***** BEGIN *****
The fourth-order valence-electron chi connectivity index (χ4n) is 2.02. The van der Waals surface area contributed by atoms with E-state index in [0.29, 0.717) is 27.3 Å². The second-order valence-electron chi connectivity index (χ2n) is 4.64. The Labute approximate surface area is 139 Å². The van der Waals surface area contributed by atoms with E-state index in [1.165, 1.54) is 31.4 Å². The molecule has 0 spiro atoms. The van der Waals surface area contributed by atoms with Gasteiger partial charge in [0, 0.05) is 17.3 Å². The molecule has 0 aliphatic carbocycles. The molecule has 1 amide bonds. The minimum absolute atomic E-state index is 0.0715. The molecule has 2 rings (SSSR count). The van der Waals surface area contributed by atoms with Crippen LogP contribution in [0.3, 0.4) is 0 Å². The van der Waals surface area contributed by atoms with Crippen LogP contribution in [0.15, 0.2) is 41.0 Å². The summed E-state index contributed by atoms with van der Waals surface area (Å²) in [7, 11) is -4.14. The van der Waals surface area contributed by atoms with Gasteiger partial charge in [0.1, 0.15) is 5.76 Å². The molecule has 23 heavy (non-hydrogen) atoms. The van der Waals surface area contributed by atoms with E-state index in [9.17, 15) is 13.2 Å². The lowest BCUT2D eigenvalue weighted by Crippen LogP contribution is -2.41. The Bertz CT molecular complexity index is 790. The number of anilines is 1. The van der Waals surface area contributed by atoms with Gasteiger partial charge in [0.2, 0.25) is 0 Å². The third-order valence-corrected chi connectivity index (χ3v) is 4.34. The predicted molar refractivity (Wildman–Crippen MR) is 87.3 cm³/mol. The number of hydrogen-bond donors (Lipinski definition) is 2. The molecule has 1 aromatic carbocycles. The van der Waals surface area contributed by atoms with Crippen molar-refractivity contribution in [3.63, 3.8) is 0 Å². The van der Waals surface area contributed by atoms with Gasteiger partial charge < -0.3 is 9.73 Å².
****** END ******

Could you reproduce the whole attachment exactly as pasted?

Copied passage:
The fourth-order valence-electron chi connectivity index (χ4n) is 2.02. The van der Waals surface area contributed by atoms with E-state index in [0.29, 0.717) is 27.3 Å². The second-order valence-electron chi connectivity index (χ2n) is 4.64. The Labute approximate surface area is 139 Å². The van der Waals surface area contributed by atoms with E-state index in [1.165, 1.54) is 31.4 Å². The molecule has 0 spiro atoms. The van der Waals surface area contributed by atoms with Gasteiger partial charge in [0, 0.05) is 17.3 Å². The molecule has 0 aliphatic carbocycles. The molecule has 1 amide bonds. The minimum absolute atomic E-state index is 0.0715. The molecule has 2 rings (SSSR count). The van der Waals surface area contributed by atoms with Crippen LogP contribution in [0.3, 0.4) is 0 Å². The van der Waals surface area contributed by atoms with Crippen LogP contribution in [0.15, 0.2) is 41.0 Å². The summed E-state index contributed by atoms with van der Waals surface area (Å²) in [7, 11) is -4.14. The van der Waals surface area contributed by atoms with Gasteiger partial charge in [0.1, 0.15) is 5.76 Å². The molecule has 23 heavy (non-hydrogen) atoms. The van der Waals surface area contributed by atoms with E-state index in [9.17, 15) is 13.2 Å². The lowest BCUT2D eigenvalue weighted by Crippen LogP contribution is -2.41. The Bertz CT molecular complexity index is 790. The number of anilines is 1. The van der Waals surface area contributed by atoms with Gasteiger partial charge in [0.2, 0.25) is 0 Å². The third-order valence-corrected chi connectivity index (χ3v) is 4.34. The predicted molar refractivity (Wildman–Crippen MR) is 87.3 cm³/mol. The number of hydrogen-bond donors (Lipinski definition) is 2. The molecule has 1 aromatic carbocycles. The van der Waals surface area contributed by atoms with Crippen molar-refractivity contribution in [3.63, 3.8) is 0 Å². The van der Waals surface area contributed by atoms with Gasteiger partial charge < -0.3 is 9.73 Å².